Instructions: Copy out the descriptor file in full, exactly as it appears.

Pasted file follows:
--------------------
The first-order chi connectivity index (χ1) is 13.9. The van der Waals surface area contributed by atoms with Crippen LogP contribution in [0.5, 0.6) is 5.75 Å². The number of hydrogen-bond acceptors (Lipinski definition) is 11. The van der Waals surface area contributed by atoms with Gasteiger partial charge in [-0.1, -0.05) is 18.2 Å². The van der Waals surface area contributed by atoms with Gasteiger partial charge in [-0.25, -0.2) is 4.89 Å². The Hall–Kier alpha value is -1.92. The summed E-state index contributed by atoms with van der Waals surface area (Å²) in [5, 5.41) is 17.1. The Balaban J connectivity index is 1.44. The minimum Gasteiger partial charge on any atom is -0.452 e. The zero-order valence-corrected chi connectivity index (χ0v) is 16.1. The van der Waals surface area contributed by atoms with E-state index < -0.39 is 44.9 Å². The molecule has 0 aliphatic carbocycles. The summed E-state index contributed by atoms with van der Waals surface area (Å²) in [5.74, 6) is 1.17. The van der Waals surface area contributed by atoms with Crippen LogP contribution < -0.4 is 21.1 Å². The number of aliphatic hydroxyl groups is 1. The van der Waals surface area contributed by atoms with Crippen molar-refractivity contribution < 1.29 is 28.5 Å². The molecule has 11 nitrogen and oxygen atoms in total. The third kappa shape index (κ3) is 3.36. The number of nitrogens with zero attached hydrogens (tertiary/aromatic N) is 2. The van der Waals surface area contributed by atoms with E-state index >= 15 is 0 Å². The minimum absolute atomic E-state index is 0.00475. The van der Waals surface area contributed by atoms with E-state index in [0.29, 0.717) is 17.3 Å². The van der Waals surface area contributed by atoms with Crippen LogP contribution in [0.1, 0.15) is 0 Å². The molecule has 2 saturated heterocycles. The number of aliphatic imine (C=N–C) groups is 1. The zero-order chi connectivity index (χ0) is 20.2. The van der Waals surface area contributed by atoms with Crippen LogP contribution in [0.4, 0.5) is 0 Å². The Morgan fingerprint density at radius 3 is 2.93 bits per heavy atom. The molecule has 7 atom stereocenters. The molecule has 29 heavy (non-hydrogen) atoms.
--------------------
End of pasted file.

The first-order chi connectivity index (χ1) is 13.9. The van der Waals surface area contributed by atoms with Crippen LogP contribution in [0.5, 0.6) is 5.75 Å². The number of hydrogen-bond acceptors (Lipinski definition) is 11. The van der Waals surface area contributed by atoms with Gasteiger partial charge in [-0.1, -0.05) is 18.2 Å². The van der Waals surface area contributed by atoms with Gasteiger partial charge in [-0.25, -0.2) is 4.89 Å². The Hall–Kier alpha value is -1.92. The summed E-state index contributed by atoms with van der Waals surface area (Å²) in [5, 5.41) is 17.1. The Balaban J connectivity index is 1.44. The minimum Gasteiger partial charge on any atom is -0.452 e. The zero-order valence-corrected chi connectivity index (χ0v) is 16.1. The van der Waals surface area contributed by atoms with E-state index < -0.39 is 44.9 Å². The molecule has 0 aliphatic carbocycles. The summed E-state index contributed by atoms with van der Waals surface area (Å²) in [5.74, 6) is 1.17. The van der Waals surface area contributed by atoms with Crippen LogP contribution < -0.4 is 21.1 Å². The number of aliphatic hydroxyl groups is 1. The van der Waals surface area contributed by atoms with Crippen molar-refractivity contribution < 1.29 is 28.5 Å². The molecule has 11 nitrogen and oxygen atoms in total. The third kappa shape index (κ3) is 3.36. The number of nitrogens with zero attached hydrogens (tertiary/aromatic N) is 2. The van der Waals surface area contributed by atoms with E-state index >= 15 is 0 Å². The minimum absolute atomic E-state index is 0.00475. The van der Waals surface area contributed by atoms with E-state index in [0.29, 0.717) is 17.3 Å². The van der Waals surface area contributed by atoms with Crippen LogP contribution in [0.1, 0.15) is 0 Å². The molecule has 2 saturated heterocycles. The number of aliphatic imine (C=N–C) groups is 1. The zero-order chi connectivity index (χ0) is 20.2. The van der Waals surface area contributed by atoms with Crippen LogP contribution in [0.4, 0.5) is 0 Å². The Morgan fingerprint density at radius 3 is 2.93 bits per heavy atom. The molecule has 7 atom stereocenters. The molecule has 29 heavy (non-hydrogen) atoms.